Lab name: Organic Nanomaterials and Delivery

Lead professor: Alberto Bianco

Location: Institut de Biologie Moléculaire et Cellulaire, CNRS, UPR3572, Immunopathologie et Chimie Thérapeutique, Strasbourg, France


Alberto Bianco (fourth from left) and his research group.
Alberto Bianco (fourth from left) and his research group.
Functionalized carbon nanotubes are able to penetrate into the cells as 'nanoneedles' and deliver their therapeutic cargos. Reproduced with permission from: Bianco A. et al. Chem. Commun. 2005, 571-577. Copyright 2005, the Royal Society of Chemistry.
Functionalized carbon nanotubes are able to penetrate into the cells as 'nanoneedles' and deliver their therapeutic cargos. Reproduced with permission from: Bianco A. et al. Chem. Commun. 2005, 571-577. Copyright 2005, the Royal Society of Chemistry.

Top form carbon

Carbon comes in many forms. One form that has attracted unprecedented attention in recent decades is the nanotube – a rolled up cylinder of one or more sheets of carbon atoms. Its unique properties at the nanoscale have multitudinous possibilities from next-generation electronics to revolutionary biomedical devices.

When it comes to biomedicine, carbon nanotubes have many attractive attributes. Nanotubes can form complexes with biological molecules like proteins, polysaccharides, and nucleic acids. Their surface can be decorated with bioactive molecules like peptides and small drugs can decorate the surface of nanotube to add function. Together with the discovery that functionalized nanotubes can penetrate into cells, this form of carbon has opened up new ways of delivering drugs, acting as diagnosis agents, and modulating cellular interactions or activity.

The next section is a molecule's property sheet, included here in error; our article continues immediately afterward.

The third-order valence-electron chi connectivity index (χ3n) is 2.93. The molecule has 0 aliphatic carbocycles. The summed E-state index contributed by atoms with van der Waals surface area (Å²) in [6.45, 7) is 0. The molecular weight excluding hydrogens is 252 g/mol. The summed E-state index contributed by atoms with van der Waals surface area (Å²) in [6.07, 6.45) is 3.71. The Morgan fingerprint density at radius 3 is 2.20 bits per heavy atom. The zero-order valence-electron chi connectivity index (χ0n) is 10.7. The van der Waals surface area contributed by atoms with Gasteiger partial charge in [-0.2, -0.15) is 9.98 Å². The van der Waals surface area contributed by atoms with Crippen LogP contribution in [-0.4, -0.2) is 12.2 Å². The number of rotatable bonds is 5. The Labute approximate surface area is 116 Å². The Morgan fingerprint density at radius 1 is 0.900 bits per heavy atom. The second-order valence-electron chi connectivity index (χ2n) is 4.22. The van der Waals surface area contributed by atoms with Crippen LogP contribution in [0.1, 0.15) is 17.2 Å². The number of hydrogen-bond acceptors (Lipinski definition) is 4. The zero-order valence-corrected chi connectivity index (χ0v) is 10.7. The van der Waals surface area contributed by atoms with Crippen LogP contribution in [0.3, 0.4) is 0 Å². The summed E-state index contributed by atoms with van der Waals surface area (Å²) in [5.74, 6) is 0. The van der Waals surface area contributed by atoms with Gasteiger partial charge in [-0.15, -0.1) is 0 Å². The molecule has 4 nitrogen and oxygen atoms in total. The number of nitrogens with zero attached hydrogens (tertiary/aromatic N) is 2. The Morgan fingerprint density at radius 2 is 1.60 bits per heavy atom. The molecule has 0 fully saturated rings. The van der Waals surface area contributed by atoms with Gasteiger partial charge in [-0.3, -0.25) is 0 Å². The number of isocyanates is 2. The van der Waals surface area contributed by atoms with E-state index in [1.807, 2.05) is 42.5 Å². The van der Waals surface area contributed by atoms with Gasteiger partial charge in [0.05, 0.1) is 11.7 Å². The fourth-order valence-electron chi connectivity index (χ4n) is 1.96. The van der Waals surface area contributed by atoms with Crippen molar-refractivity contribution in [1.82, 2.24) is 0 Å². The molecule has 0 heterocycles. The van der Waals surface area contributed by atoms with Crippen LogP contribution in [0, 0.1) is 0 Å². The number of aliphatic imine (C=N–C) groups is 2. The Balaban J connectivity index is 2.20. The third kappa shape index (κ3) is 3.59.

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Materials Today spoke to Alberto Bianco about his work…

How long has the group been running?

I have been a CNRS Research Director since 2006, but my group has been running since 2002, soon after I was appointed to the CNRS as a Researcher.

How many staff make-up your group?

The group is currently composted of one CNRS Researcher, one assistant engineer, three post-docs, and three PhD students. The number of members is evolving according to research contracts. We also sometimes host foreign researchers during their sabbatical leave from other research institutes and universities.

What are the major themes of research in your lab?

The research activity of our team is mainly focused on the development of novel vectors based on carbon nanomaterials (carbon nanotubes, graphene, and adamantane) for biomedical applications. We are exploring the multi-functionalization of carbon nanomaterials to link different types of molecules. Our objective is to create multimodal systems not only capable of delivering a therapeutic agent but that can also be tracked and are capable of reaching the desired organ or tissue once modified with a targeting ligand.

We are also comprehensively studying the health impact and the toxicity effects of functionalized carbon nanomaterials and analyzing the mechanisms of cell penetration, organ biodistribution, routes of elimination, and biodegradability profile. We have recently proposed a new concept based on the functionalization of carbon nanomaterials with specific ligands to enhance their biodegradability. This will allow the design of safer conjugates.

We believe that our findings support the development of functionalized carbon nanomaterials as a promising class of carriers in biomedicine.

How and why did you come to work in these areas?

Ever since starting my PhD, I have been fascinated by the different forms of carbon. In my early career, I started working with fullerene and its potential applications in the biomedical domain. Later, when I began my independent career, I had the opportunity to work again with another form of carbon. I became interested in functionalized carbon nanotubes and their application as new therapeutic tools. In collaboration with Maurizio Prato at the University of Trieste and then with Kostas Kostarelos at the University of Manchester, I have started to explore the potential of carbon nanotubes for applications in therapy, imaging, and theranostics. More recently, my interests have turned to the graphene family materials. All these forms of carbon hold great promise and chemistry provides a powerful instrument to tune their properties at will.

What has been your most influential work to date?